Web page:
Autumn has arrived: the air is a little crisper, leaves are changing, and the winter months are just around the corner. Don’t put your garden tools away just yet though, because there are still things to do to get your yard ready for the fall and winter months ahead. Here are a few tips to ensure that your yard makes it through the winter.
Ideally, it’s a good idea to fertilize your grass four times a year, but that may not be realistic for those of us with busy schedules. If you’re a one-time-a-year fertilizer, fall is the time to do it as it will give your grass the nutrients and food the roots need to store throughout the winter months. Ask your local garden center what type of fertilizer is best for your grass type and soil conditions. Fertilize your lawn about three weeks prior to the last mowing of the season for best results.
Continue Your Watering Routine
Even though the sun isn’t quite as hot, you still need to maintain your watering routine until the first frost to allow your grass to recover from those hot summer months. Additionally, if you’re planning to fertilize as well, it will require watering to allow the nutrients to soak in. Make sure those leaves have been raked up prior to watering to avoid any grass rot.
The summer months can be tough on your lawn and you may notice that you’ve ended up with some bare patches. If so, now is a good time to reseed. Sprinkle grass seed in the bare areas, cover with a light layer of top soil and fertilizer, and give it a good watering. By establishing the grass roots in early fall, they’ll be strong enough to endure the frost and snow of winter.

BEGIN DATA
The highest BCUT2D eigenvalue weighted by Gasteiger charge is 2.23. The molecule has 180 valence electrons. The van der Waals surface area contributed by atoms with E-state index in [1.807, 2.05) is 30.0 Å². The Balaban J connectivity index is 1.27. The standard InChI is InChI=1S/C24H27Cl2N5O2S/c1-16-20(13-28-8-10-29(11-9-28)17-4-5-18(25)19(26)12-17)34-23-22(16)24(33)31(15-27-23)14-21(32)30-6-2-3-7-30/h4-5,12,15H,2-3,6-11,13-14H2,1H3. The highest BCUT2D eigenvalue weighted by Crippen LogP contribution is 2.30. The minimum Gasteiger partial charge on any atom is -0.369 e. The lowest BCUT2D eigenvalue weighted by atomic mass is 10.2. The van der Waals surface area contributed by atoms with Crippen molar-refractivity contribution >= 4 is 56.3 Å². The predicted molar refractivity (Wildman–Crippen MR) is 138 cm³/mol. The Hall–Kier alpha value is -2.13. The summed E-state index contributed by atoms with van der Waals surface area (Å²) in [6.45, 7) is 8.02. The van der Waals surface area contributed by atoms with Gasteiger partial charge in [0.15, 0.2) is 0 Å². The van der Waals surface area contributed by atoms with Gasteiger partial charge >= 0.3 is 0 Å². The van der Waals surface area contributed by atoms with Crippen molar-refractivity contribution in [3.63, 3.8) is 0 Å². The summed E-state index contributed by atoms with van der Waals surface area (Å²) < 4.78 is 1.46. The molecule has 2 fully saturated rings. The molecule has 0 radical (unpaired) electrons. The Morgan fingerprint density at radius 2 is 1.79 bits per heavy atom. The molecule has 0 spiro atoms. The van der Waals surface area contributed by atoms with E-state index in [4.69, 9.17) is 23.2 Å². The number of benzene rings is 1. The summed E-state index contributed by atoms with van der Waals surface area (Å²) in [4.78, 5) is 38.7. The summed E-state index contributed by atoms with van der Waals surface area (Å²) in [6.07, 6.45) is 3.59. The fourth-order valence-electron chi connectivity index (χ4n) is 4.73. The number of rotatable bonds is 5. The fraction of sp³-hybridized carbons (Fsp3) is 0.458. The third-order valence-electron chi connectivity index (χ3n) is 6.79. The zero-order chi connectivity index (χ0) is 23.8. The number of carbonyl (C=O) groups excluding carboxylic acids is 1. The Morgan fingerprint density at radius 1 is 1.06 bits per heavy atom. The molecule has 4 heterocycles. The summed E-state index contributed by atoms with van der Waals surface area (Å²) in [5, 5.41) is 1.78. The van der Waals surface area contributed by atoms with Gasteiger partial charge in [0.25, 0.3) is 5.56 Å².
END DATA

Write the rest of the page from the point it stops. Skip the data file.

Plant Your Bulbs
There’s nothing better than seeing bulbs sprouting in the spring, and now is the time to start planting your daffodils, tulips, dahlias, or any other bulbs that will make for a stunning spring garden. Bulbs do best when they are planted in soil with temperatures between 40 and 50 degrees Fahrenheit, which is typically October or November in southern Maryland. Make sure to plant them where they’ll have plenty of sun once spring arrives.
Prepare Plants for the Cold
Freezing temperatures can give your plants a shock, which can either stunt their growth or kill them. To protect your plants roots, apply 2-3 inches of mulch in your garden beds, as this will help to guard against extreme temperatures and will assist to keep the soil moist. For your more delicate bushes and trees such as crepe myrtles, hydrangeas, and azaleas, wrap the trunks with a material such as burlap or create a wind protection barrier with plastic or plant fabric.
Pack Up the Hoses
Prior to the first frost of the season, make sure your hoses have been drained and stored away otherwise they may freeze and crack. It’s also a good idea to blow out any excess water from your sprinkler system. You can easily hire a professional for this, or simply use your air compressor to get the job done.
Fall maintenance is important to make sure your lawn stays nice until winter is over. Once your fall maintenance is complete, pack up your garden tools and light a fire in the fire pit to enjoy the autumn colors in the trees around you. What is your fall maintenance routine?